MAKE POPCORN AND PLAY DRESS-UP Want to give priority to popcorn and a wardrobe change? We say hire the sitter to make popcorn, grab your girlfriends and go see “Diva!” at the Strand Theatre. Expect songs from the queens of soul, rock, pop and disco in this divine tribute to some of the most talented women in show business. You know who they are. They’re the ones that only need one name: Tina, Aretha, Cher, Madonna and Gloria to name a few. Of course, since it’s a song and dance musical revue and everyone else in the audience will want to do the same, belting out a few stanzas before the spotlight finds you just might work. Arrive earlier in the evening for some socializing at Brew with a View on the rooftop of the Strand. Besides sophisticated libations, we promise an incredible view of Kennesaw Mountain. 770-293-0080,


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Shop Until You POP


- that’s not a typo, we just don’t believe in the old adage. I mean, who wants to drop after a great day of shopping anyway? That just seems counterproductive. Instead, we vote for shopping at Paper Mill Village when the food trucks are scheduled so we can stop by the King of Pops for a refreshing treat to beat the heat! Food trucks will be parked at Paper Mill Village on Monday, July 28 from 5 to 8 p.m. Shoppers can grab a bite from featured trucks like Bollywood Zing, Fry Guy, Happy Belly, On Tapa the World, Tex’s Tacos, Ibiza Bites and Philly Connection, all while listening to live music from the local band, He Sang She Sang. Thanks to Paper Mill Village’s partnerships with local charities, all of this shopping and eating raises money for a good cause. Husbands and little ones won’t mind this shopping trip either as activities like sidewalk chalk drawings and corn hole have been added this year. Call 404-237-7710 or visit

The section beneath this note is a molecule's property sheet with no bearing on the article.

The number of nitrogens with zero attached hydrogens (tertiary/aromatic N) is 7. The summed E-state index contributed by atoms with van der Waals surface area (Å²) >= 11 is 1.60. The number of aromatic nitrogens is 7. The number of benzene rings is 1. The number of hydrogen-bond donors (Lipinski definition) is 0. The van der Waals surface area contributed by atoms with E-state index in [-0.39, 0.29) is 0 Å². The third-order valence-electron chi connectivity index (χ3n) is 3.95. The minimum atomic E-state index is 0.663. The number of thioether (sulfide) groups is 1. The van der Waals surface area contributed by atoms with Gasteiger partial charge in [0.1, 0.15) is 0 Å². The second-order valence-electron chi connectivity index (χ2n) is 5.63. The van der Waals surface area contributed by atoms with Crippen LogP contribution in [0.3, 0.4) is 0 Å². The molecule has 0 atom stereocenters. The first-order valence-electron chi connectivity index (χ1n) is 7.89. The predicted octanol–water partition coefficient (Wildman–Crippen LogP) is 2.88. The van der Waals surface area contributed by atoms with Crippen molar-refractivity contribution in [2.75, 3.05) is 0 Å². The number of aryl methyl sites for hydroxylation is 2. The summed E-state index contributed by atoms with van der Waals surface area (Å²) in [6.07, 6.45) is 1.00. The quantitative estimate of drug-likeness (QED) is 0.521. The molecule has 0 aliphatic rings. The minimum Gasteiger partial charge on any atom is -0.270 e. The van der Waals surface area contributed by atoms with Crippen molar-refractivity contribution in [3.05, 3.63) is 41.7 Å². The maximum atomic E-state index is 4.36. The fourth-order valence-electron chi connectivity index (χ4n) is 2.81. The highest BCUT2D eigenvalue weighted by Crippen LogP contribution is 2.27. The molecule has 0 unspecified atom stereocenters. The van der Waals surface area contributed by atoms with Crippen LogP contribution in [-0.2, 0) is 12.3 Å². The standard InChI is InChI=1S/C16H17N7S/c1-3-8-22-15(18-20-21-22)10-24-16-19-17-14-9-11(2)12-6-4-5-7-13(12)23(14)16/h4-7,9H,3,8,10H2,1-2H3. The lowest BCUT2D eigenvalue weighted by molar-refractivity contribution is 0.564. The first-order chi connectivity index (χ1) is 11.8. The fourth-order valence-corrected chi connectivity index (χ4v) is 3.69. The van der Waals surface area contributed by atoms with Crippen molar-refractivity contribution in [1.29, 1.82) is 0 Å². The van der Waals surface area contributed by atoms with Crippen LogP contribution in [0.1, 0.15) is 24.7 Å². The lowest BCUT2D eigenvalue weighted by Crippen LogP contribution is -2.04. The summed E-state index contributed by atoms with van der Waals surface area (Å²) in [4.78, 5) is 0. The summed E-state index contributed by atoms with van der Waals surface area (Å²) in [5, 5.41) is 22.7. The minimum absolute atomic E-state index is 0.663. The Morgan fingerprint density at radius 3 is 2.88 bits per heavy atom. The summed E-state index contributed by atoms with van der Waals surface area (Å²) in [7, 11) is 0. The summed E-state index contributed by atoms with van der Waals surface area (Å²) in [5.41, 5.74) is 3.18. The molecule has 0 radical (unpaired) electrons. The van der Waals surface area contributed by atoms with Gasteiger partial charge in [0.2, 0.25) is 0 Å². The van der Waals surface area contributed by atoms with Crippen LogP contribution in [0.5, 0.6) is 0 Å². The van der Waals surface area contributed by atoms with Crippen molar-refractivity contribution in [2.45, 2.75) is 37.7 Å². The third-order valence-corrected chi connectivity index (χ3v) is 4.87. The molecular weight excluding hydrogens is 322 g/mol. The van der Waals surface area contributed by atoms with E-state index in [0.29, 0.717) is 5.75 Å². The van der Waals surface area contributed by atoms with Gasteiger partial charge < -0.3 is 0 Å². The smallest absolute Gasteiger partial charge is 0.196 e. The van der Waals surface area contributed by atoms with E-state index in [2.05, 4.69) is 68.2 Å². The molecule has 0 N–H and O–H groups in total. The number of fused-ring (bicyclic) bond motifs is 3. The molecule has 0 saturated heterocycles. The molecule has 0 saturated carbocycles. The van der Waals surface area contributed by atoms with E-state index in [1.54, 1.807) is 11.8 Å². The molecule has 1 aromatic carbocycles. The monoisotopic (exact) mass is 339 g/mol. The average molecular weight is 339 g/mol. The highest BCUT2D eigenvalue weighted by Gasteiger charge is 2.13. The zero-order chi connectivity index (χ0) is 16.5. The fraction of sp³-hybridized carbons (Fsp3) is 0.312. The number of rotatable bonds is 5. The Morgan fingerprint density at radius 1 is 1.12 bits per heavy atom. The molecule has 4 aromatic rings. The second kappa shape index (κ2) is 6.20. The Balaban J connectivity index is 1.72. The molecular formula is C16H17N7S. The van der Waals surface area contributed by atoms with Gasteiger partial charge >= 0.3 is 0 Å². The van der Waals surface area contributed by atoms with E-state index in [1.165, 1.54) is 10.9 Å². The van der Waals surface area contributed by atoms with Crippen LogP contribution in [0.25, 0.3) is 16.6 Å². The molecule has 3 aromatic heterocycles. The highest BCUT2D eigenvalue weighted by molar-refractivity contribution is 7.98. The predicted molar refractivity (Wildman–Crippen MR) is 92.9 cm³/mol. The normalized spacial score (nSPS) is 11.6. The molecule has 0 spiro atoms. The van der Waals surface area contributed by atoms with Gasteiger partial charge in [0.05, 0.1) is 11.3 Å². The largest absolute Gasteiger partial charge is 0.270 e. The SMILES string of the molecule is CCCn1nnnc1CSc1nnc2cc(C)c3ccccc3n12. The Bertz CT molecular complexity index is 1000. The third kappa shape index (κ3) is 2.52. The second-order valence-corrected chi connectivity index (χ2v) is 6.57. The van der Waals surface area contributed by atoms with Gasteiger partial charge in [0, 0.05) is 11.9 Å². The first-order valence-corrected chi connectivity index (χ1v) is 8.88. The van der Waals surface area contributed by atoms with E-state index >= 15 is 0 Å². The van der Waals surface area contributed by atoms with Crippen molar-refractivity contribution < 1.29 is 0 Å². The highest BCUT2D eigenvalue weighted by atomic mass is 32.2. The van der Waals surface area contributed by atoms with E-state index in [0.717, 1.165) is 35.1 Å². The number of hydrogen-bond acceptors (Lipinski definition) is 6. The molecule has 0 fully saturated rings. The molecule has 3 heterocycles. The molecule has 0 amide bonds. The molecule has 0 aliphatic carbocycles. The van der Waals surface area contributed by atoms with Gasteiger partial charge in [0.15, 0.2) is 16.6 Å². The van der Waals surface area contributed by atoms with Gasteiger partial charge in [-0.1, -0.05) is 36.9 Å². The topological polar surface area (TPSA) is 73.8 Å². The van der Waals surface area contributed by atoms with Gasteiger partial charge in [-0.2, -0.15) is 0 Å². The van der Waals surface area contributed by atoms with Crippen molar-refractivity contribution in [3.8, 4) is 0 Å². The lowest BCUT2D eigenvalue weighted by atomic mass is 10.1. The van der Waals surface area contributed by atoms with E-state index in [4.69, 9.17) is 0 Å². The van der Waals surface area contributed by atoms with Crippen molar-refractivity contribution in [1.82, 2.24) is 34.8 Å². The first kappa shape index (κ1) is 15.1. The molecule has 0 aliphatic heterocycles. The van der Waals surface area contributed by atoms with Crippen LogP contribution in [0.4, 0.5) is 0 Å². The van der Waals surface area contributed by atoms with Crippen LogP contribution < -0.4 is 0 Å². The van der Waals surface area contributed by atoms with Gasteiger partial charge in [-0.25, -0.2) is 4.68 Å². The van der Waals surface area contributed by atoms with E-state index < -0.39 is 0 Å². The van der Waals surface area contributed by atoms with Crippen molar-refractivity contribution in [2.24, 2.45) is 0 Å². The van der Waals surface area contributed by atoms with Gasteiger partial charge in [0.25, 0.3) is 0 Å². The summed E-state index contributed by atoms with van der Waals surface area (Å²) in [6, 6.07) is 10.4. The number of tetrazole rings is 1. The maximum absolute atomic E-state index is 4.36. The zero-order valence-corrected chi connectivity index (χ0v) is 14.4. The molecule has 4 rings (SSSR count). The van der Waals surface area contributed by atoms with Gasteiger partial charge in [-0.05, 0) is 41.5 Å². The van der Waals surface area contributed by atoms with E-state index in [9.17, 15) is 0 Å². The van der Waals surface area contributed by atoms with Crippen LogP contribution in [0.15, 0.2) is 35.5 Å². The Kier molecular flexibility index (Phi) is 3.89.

the northside


BUILD A FORT AND CAMP 3 IN THE BACK YARD Building a fort and camping always make their way onto summertime to-do lists and somehow, at my house, even chore lists. Those of us who have built forts in the past, with more slated for lazy days in the future, know that while we are stacking pillows and stretching sheets for them, there’s a part of us that wants to join the fun. When that urge strikes, pack up the family for a night under the stars. A number of Georgia State Parks have yurts - not exactly a fort but a cool cross between a tent and a cabin. If you’d rather “rough it,” but don’t have the equipment, check out the First Time Campers Program, which enables you to borrow a familysized tent and equipment. A park ranger will even help you set it up and provide basic instructions before turning you loose in the wild. As for us, we’re waiting for a different night of “ZZZ’s in the trees.” Panola Mountain State Park offers a treetop camp set up in a secluded climbing tree for an overnight experience that promises to somehow surpass even the forts. 800-864-7275,



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with 3 Play Friends Invite your most adventurous friends for a night out of the ‘burbs, and when I say out, I technically mean up – approximately 20 stories way up. No doubt the local buzz about SkyView Atlanta, downtown’s ferris wheel and its 42 climate-controlled gondolas has found its way outside the perimeter, but we’re guessing not too many Northsiders have seen the city quite like this ‌ yet. For the men in your group that might initially dismiss the idea, here’s a tip to share: the VIP gondolas tout Ferrari leather seats, a glass oor and longer  ight time. And if you think the view of the wheel at night is cool from the ground, rest assured the view from the top is even better. Add dinner and drinks at Chef Hugh Acheson’s Empire State South, which puts a modern twist on Southern food, play a game of bocce ball out front before or after dinner and you’ve got a fun night well worth the trek downtown. 678-949-9023,; 404-541-1105, PHOTO COURTESY OF SKYVIEW ATLANTA

In a suburban Alpharetta shopping center, there’s a

jewel of a fashion boutique

;:19534@Ĺ&#x2039;:05:A<?/-8101?@5:-@5;:?8571 Vail, Aspen or Carmel By the Sea. @p?-C;:01>2A8?<-/1Ĺ&#x2039;:0@;.1<>1?? C;>@4E â&#x20AC;&#x201D; Doug Hope, founder/show director of GlobalShop and Vice President of Design:Retail Magazine


ALPHARETTA CROSSING SHOPPING CENTER 11770 Haynes Bridge Road, Suite 105 | Alpharetta | 770-754-4455 Follow us on Facebook & Instagram | @BohemiaAlpharetta | July 2014 | Points North


the northside